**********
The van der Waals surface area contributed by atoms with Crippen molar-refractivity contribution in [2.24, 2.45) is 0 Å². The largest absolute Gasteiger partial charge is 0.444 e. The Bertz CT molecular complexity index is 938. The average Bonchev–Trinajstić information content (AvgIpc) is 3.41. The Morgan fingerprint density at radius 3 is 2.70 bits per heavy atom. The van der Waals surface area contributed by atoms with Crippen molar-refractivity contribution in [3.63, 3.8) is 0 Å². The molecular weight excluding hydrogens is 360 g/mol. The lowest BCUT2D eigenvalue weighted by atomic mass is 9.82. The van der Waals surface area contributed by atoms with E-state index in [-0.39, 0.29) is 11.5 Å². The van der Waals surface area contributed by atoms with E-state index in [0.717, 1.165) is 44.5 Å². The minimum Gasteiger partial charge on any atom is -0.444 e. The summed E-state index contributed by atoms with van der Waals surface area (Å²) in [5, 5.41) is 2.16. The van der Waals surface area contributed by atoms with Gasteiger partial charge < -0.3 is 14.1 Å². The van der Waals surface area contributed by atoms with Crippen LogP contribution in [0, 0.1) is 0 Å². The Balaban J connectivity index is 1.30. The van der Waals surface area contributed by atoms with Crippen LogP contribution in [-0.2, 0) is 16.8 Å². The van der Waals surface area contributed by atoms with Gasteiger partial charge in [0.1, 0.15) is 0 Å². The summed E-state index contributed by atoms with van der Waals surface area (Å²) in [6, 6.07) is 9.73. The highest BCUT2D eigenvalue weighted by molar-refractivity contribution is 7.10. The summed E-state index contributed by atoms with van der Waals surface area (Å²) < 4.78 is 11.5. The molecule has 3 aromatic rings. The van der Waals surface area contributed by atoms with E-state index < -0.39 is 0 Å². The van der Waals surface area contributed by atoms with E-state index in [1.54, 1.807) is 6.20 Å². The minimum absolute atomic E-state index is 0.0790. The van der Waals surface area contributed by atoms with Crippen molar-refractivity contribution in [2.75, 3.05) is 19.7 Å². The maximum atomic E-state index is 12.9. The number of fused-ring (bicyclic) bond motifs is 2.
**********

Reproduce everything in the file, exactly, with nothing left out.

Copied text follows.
The van der Waals surface area contributed by atoms with Crippen molar-refractivity contribution in [2.24, 2.45) is 0 Å². The largest absolute Gasteiger partial charge is 0.444 e. The Bertz CT molecular complexity index is 938. The average Bonchev–Trinajstić information content (AvgIpc) is 3.41. The Morgan fingerprint density at radius 3 is 2.70 bits per heavy atom. The van der Waals surface area contributed by atoms with Crippen molar-refractivity contribution in [3.63, 3.8) is 0 Å². The molecular weight excluding hydrogens is 360 g/mol. The lowest BCUT2D eigenvalue weighted by atomic mass is 9.82. The van der Waals surface area contributed by atoms with E-state index in [-0.39, 0.29) is 11.5 Å². The van der Waals surface area contributed by atoms with E-state index in [0.717, 1.165) is 44.5 Å². The minimum Gasteiger partial charge on any atom is -0.444 e. The summed E-state index contributed by atoms with van der Waals surface area (Å²) in [5, 5.41) is 2.16. The van der Waals surface area contributed by atoms with Gasteiger partial charge < -0.3 is 14.1 Å². The van der Waals surface area contributed by atoms with Crippen LogP contribution in [0, 0.1) is 0 Å². The Balaban J connectivity index is 1.30. The van der Waals surface area contributed by atoms with Crippen LogP contribution in [-0.2, 0) is 16.8 Å². The van der Waals surface area contributed by atoms with Gasteiger partial charge in [0.1, 0.15) is 0 Å². The summed E-state index contributed by atoms with van der Waals surface area (Å²) in [6, 6.07) is 9.73. The highest BCUT2D eigenvalue weighted by molar-refractivity contribution is 7.10. The summed E-state index contributed by atoms with van der Waals surface area (Å²) < 4.78 is 11.5. The molecule has 3 aromatic rings. The van der Waals surface area contributed by atoms with E-state index < -0.39 is 0 Å². The van der Waals surface area contributed by atoms with E-state index in [1.54, 1.807) is 6.20 Å². The minimum absolute atomic E-state index is 0.0790. The van der Waals surface area contributed by atoms with Crippen molar-refractivity contribution in [2.75, 3.05) is 19.7 Å². The maximum atomic E-state index is 12.9. The number of fused-ring (bicyclic) bond motifs is 2.